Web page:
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A death grip on the handle causes a lot of damage to body structures; the hand and arm should guide the hammer and let it hit, but a looser grip is needed. The shape of the handle is important as well, most stock handles are too thick and not indexed. I profile mine like the profile of a samurai sword grip, like an oval with square sides.

Edited by SteveShimanek
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  • 2 weeks later...

I was a student of Wayne Goddard. I have been using a modified hammer handle in the style you are talking about. The hammer is a double cross pein with a 4lb weight. I use this hammer on vertually all my forging projects/knives. My main forging hammer is a "dog face" 4lb hammer. 

Question 1: Does the slotted handle design help reduce stress on the hand/wrist during forging?

My answer: Yes/maybe. I have found it hits just as hard as my dog head of the same weight. I believe i get less stress in my hand/wrist with the slotted handle. It may be that I         want it to work or maybe it really does. 

Question 2: Is it worth the time and effort to modify a hammer handle?

My answer: If I am replacing a handle, yes. I drilled the handle about 1/3 of the way from the bottom of the hammer head with a 1/4" bit. I cut down from the top of the handle down to the hole. epoxy a piece of wood back into the top of the handle (not the piece I cut out because its too small because of being cut out.). Fit the hammer head on and soak in boiled linseed oil a few weeks.  I do not have a good way to cut a 1/4" slot in the top 1/4-1/3 of an existing hammer handle. 

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Thanks for your comments, Mike.   Much appreciated.  You're just about the only person here who seems to have seriously put one through it's paces.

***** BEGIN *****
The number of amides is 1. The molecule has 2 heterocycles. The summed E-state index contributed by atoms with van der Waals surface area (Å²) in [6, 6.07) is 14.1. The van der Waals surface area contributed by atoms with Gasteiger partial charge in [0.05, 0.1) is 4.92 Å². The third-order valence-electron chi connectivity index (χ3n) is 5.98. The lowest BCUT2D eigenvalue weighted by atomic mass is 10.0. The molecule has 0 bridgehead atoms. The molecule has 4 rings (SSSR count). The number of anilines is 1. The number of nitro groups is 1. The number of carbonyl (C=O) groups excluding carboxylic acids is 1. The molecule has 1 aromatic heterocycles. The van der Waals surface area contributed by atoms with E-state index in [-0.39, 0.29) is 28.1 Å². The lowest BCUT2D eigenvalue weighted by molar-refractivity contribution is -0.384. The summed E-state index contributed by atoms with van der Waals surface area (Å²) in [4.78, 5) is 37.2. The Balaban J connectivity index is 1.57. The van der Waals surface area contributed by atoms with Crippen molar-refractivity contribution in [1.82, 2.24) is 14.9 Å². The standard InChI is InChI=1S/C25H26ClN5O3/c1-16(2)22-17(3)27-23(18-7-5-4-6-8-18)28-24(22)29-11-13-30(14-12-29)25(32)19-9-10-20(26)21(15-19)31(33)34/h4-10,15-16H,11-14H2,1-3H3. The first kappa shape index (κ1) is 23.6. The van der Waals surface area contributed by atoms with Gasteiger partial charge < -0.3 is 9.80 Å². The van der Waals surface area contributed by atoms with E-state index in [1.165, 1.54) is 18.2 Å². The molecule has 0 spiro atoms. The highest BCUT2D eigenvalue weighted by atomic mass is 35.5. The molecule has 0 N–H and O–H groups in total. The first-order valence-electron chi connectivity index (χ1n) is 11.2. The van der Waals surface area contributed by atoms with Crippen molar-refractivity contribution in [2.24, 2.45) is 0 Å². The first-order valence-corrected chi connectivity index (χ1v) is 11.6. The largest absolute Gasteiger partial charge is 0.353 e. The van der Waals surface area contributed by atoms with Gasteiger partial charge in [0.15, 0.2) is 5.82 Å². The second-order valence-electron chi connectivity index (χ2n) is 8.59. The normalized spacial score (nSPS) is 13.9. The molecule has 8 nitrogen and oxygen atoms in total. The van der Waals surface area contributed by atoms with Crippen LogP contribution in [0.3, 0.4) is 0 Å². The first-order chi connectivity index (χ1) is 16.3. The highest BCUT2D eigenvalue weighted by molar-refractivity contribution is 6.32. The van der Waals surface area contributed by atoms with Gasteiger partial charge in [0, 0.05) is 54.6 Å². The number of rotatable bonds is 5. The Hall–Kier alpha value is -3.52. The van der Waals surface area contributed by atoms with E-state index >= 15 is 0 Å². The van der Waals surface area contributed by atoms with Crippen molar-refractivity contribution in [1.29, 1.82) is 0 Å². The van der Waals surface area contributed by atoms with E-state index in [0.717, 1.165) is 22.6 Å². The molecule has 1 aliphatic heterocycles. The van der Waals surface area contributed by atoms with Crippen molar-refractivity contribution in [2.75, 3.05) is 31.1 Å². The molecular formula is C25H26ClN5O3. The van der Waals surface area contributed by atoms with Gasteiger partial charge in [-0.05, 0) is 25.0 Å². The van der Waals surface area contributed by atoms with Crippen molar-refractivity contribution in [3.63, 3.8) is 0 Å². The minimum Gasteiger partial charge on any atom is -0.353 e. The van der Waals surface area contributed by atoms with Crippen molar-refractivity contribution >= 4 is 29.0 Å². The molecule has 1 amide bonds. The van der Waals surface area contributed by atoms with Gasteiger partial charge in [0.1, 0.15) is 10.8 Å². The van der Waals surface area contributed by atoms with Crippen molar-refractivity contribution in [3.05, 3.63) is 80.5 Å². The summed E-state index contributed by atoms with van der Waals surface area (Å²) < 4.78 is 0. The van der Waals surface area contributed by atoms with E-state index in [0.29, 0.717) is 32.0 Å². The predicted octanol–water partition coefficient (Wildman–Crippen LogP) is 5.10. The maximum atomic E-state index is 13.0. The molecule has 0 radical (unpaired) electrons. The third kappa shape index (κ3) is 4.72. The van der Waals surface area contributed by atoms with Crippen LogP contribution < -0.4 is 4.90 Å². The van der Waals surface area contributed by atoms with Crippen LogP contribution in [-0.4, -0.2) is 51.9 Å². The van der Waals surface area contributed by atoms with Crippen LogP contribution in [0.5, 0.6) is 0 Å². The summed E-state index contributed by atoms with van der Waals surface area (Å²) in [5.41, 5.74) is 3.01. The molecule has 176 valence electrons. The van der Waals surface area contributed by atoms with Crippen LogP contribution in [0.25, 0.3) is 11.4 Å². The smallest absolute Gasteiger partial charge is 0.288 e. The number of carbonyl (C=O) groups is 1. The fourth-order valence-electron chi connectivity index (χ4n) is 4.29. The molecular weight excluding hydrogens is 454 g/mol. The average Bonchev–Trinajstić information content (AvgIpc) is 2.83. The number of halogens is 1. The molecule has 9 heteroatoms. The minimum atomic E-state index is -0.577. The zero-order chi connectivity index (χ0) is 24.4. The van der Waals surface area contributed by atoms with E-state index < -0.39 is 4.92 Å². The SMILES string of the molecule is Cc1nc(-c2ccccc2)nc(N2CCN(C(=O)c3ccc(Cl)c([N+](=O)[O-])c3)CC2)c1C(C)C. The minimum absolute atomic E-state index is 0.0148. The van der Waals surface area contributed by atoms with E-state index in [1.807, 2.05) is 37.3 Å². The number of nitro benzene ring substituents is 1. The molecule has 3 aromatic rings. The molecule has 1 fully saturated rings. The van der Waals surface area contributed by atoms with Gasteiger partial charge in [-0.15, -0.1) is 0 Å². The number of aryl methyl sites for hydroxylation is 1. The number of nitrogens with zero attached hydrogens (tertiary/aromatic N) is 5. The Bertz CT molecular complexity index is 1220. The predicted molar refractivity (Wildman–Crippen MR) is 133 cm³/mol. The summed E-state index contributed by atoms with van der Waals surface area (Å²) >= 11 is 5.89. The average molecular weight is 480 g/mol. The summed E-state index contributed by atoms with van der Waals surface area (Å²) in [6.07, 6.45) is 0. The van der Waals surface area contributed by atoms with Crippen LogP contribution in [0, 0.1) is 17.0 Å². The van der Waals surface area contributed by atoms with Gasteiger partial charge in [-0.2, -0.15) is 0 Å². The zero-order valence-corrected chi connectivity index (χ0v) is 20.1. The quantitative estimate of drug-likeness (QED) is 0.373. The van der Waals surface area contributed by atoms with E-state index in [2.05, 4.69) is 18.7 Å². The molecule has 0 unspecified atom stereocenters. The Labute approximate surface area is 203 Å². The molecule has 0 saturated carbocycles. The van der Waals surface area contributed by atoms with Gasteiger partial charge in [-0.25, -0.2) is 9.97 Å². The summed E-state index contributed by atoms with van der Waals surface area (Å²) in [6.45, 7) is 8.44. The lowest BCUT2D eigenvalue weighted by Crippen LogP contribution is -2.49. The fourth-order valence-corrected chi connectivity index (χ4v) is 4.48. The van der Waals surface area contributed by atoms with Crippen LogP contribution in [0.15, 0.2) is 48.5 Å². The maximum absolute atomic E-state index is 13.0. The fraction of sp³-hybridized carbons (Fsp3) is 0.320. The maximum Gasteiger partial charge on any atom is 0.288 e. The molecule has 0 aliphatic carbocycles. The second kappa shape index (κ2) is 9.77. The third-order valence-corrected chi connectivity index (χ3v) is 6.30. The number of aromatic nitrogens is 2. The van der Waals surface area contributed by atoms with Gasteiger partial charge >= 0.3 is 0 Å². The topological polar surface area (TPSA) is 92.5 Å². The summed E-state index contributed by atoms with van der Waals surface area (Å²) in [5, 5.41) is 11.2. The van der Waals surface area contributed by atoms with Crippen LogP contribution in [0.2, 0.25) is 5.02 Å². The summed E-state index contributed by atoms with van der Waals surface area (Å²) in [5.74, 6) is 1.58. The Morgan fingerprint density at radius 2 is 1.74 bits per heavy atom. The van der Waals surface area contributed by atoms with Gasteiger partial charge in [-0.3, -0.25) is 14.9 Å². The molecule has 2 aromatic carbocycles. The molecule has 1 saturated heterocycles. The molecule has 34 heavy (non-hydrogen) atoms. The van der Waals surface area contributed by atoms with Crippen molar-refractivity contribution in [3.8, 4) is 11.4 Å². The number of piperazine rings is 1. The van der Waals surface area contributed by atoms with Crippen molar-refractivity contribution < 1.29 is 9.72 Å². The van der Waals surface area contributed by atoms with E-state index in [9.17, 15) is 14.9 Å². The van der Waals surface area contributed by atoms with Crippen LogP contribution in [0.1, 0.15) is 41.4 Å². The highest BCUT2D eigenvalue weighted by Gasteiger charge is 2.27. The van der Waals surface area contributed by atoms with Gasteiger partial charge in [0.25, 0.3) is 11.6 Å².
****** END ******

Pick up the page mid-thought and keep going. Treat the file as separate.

Edited by Chris Christenberry
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Depending on the size of the eye of the hammer you can just use a table saw to cut the groove from both sides then go in and clean it up. 

There was an article in the ABANA rag last time or the time before on this handle. 

I made and used one many years ago and didn't like the feeling in the hand.  It feels springy and torqy around the center of the handle. 

A larger flat face will effect the bones of the hand more so then a smaller flat face (rounder etc, etc) since there is a leverage ratio coming into play. 

Any time you hit only a corner of something it will send more vibration and shock threw the handle to the user. 

this is easy to test with a very flat faced hammer hit on the toe and and heel of the face.. With a larger face this is magnified.. 

 

then try it with a ball peen on the flat then doing a corner strike on the ball end.  It is amazing just how much pulling, etc, etc the force does as it's directed and one tries to correct for it. 

It took me a good 6 months to get used to the Wrought iron hammer because of how large the face is. 

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i have one that's slotted i cant say if its good or bad i might not have slotted it enough

 

the best thing i ever did for my hammering shoulder was get a power hammer

 

also i have leather on most of my hammer handles gets the grip to the size i like and might absorb some shock

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Not to take a shot at Mike, because it's not intended, but let's just say I had a four pound hammer that I did most of my forging with but lately I had found that my wrist, elbow, shoulder, or any combination thereof the best thing that I could do is to decrease the weight of my hammers.  Another thing would be to check to see if I had let any bad habits arise in how I hold my hammer handle.  A power hammer might be fine for those who could afford one but one would also have to consider the neighbors.  I definitely would be hit with some noise complaints if I tried using one of them.  I've got a couple of things to do to set my shop back up since having my tools cleared out but when I forge I need to keep my head low a bit, like forging when the neighbors are at work.

 

Doug